A few years ago on the PBS News Hour, I saw a report on jazz legend Herbie Hancock, who talked about an especially memorable time he performed with his mentor Miles Davis. Herbie hit a wrong note–flat out wrong. He momentarily was devastated.
But then he realized that Miles had improvised on his instrument in a riff that made Herbie’s wrong note sound right. The notes Miles produced put the note in a context that suited what Herbie had played.
Herbie, in the interview, commented that Miles didn’t pass judgment on that note or think of it as wrong. Instead, he thought of it as an unusual choice and then improvised his way in a direction he wasn’t expected to go.
Jumpstart #1: Try Something Crazy–or That Seems Wrong-Headed
We’ve all heard about how debilitating it is to pass judgment on our own work, but how do we alter our thinking when we set aside our ideas of what’s right and what’s wrong? Is it wrong to write a novel in second person? Is it wrong to start your nonfiction book at the end rather than the beginning?
Okay, those are pretty crazy ideas, but maybe there’s a kernel of an idea in those questions that leads to a new way of seeing what you’re writing. Let’s not limit ourselves by right and wrong. We can always pull back from limitless thinking, but if we never venture there, we’ll not see anew.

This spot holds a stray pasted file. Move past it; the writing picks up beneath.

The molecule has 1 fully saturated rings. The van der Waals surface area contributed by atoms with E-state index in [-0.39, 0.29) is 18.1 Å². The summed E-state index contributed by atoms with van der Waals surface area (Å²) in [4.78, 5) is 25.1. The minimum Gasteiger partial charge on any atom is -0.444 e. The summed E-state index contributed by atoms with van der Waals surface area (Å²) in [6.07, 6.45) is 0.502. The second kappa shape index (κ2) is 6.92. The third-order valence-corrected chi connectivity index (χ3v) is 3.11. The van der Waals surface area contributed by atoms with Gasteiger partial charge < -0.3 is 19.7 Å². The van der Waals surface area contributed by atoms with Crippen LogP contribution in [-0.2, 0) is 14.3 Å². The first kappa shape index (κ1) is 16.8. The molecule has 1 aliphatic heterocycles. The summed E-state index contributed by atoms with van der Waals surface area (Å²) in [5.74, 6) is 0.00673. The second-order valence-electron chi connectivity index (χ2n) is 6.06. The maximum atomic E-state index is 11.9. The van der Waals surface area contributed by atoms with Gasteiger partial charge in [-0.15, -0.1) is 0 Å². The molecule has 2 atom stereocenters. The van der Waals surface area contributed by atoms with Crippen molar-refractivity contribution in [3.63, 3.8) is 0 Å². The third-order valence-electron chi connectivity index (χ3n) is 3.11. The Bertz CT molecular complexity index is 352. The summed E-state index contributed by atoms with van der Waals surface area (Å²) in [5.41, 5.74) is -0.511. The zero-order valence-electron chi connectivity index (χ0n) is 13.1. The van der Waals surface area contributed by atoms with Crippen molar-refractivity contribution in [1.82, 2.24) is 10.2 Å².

Jumpstart #2: Take the Old and Make It New Again
Along those lines of how to jumpstart creativity, in that same PBS interview, I learned that Hancock won a Grammy Award in 2009 for reconfiguring Joni Mitchell songs into jazz pieces. He talked about how being inventive often is taking what already exists and finding new expressions.
As you look at what’s being published nowadays, where do you see inventiveness, taking something old and making it something new? Ways of reconfiguring how we think about an idea or writing style and doing something new with it?
Examples of Old into New
- Reconstructed fairy tales. Taking a fairy tale and wrapping it in contemporary clothing.
- Mashups like Jane Austen and Zombies, Sense and Sensibility and Sea Monsters.
- Books that imagine what happened in some dark corner of a well-known historical moment or a famous person’s life. The novel March by Geraldine Brooks explores what was happening to the father of the Little Women while he was off to war. It won a Pulitzer Prize.
What other books can you think of that borrowed something old and made something new out of it?
Using the ideas behind these two jumpstarts to creativity, how could you reconfigure a book idea you’ve been playing with?
Writers, what would happen if you saw your work-in-progress with new eyes? Click to tweet.
Set aside old formulas to create a new way of seeing your writing. Click to tweet.
If you’re stuck on how to approach your latest writing project, try these two ideas. Click to tweet.